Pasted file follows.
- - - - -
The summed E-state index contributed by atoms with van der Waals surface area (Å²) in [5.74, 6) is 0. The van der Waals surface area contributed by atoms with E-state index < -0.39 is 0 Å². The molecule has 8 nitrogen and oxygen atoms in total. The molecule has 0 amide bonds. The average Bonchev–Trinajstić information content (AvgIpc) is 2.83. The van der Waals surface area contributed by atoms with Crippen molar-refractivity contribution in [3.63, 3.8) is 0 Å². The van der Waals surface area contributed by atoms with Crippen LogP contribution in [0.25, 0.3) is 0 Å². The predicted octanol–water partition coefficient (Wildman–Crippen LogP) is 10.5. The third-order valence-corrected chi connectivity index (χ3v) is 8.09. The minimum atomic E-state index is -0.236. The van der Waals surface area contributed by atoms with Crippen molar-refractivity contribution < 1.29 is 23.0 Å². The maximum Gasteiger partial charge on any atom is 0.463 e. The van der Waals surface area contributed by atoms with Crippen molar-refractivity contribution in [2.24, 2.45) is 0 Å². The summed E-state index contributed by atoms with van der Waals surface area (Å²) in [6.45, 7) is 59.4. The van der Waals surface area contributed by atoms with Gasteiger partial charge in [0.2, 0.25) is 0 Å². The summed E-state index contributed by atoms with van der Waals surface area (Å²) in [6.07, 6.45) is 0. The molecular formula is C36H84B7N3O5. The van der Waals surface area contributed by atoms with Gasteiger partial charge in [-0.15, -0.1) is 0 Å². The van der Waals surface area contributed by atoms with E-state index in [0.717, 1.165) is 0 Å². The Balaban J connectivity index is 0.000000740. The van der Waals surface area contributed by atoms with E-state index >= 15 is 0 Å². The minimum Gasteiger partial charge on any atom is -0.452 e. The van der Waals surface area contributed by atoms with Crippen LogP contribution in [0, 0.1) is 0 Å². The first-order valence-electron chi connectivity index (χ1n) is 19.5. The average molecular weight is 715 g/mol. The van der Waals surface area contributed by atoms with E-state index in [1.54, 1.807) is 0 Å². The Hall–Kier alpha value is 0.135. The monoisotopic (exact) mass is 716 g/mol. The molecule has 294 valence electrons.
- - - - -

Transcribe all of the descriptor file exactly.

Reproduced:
The summed E-state index contributed by atoms with van der Waals surface area (Å²) in [5.74, 6) is 0. The van der Waals surface area contributed by atoms with E-state index < -0.39 is 0 Å². The molecule has 8 nitrogen and oxygen atoms in total. The molecule has 0 amide bonds. The average Bonchev–Trinajstić information content (AvgIpc) is 2.83. The van der Waals surface area contributed by atoms with Crippen molar-refractivity contribution in [3.63, 3.8) is 0 Å². The van der Waals surface area contributed by atoms with Crippen LogP contribution in [0.25, 0.3) is 0 Å². The predicted octanol–water partition coefficient (Wildman–Crippen LogP) is 10.5. The third-order valence-corrected chi connectivity index (χ3v) is 8.09. The minimum atomic E-state index is -0.236. The van der Waals surface area contributed by atoms with Crippen molar-refractivity contribution < 1.29 is 23.0 Å². The maximum Gasteiger partial charge on any atom is 0.463 e. The van der Waals surface area contributed by atoms with Crippen molar-refractivity contribution in [2.24, 2.45) is 0 Å². The summed E-state index contributed by atoms with van der Waals surface area (Å²) in [6.45, 7) is 59.4. The van der Waals surface area contributed by atoms with Gasteiger partial charge in [0.2, 0.25) is 0 Å². The summed E-state index contributed by atoms with van der Waals surface area (Å²) in [6.07, 6.45) is 0. The molecular formula is C36H84B7N3O5. The van der Waals surface area contributed by atoms with Gasteiger partial charge in [-0.15, -0.1) is 0 Å². The van der Waals surface area contributed by atoms with E-state index in [0.717, 1.165) is 0 Å². The Balaban J connectivity index is 0.000000740. The van der Waals surface area contributed by atoms with E-state index >= 15 is 0 Å². The minimum Gasteiger partial charge on any atom is -0.452 e. The van der Waals surface area contributed by atoms with Crippen LogP contribution in [0, 0.1) is 0 Å². The first-order valence-electron chi connectivity index (χ1n) is 19.5. The average molecular weight is 715 g/mol. The van der Waals surface area contributed by atoms with E-state index in [1.54, 1.807) is 0 Å². The Hall–Kier alpha value is 0.135. The monoisotopic (exact) mass is 716 g/mol. The molecule has 294 valence electrons.